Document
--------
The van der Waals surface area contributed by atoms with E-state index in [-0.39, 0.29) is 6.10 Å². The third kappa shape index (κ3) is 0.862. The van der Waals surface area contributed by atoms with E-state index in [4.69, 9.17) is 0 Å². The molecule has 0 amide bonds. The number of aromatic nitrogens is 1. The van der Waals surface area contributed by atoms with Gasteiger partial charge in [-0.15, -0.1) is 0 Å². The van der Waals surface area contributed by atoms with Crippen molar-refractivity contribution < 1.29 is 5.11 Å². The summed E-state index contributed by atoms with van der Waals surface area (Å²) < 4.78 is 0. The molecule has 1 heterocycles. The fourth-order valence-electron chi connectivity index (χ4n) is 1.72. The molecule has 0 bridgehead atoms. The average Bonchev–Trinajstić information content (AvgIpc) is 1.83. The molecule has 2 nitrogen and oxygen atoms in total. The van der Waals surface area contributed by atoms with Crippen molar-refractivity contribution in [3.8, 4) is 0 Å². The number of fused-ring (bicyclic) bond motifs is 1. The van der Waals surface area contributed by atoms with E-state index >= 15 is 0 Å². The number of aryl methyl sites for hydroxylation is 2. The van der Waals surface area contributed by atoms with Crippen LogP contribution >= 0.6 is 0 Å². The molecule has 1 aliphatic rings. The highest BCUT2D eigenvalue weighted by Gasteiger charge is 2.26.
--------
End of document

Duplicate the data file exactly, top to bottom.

The van der Waals surface area contributed by atoms with E-state index in [-0.39, 0.29) is 6.10 Å². The third kappa shape index (κ3) is 0.862. The van der Waals surface area contributed by atoms with E-state index in [4.69, 9.17) is 0 Å². The molecule has 0 amide bonds. The number of aromatic nitrogens is 1. The van der Waals surface area contributed by atoms with Gasteiger partial charge in [-0.15, -0.1) is 0 Å². The van der Waals surface area contributed by atoms with Crippen molar-refractivity contribution < 1.29 is 5.11 Å². The summed E-state index contributed by atoms with van der Waals surface area (Å²) < 4.78 is 0. The molecule has 1 heterocycles. The fourth-order valence-electron chi connectivity index (χ4n) is 1.72. The molecule has 0 bridgehead atoms. The average Bonchev–Trinajstić information content (AvgIpc) is 1.83. The molecule has 2 nitrogen and oxygen atoms in total. The van der Waals surface area contributed by atoms with Crippen molar-refractivity contribution in [3.8, 4) is 0 Å². The number of fused-ring (bicyclic) bond motifs is 1. The van der Waals surface area contributed by atoms with E-state index >= 15 is 0 Å². The number of aryl methyl sites for hydroxylation is 2. The van der Waals surface area contributed by atoms with Crippen LogP contribution >= 0.6 is 0 Å². The molecule has 1 aliphatic rings. The highest BCUT2D eigenvalue weighted by Gasteiger charge is 2.26.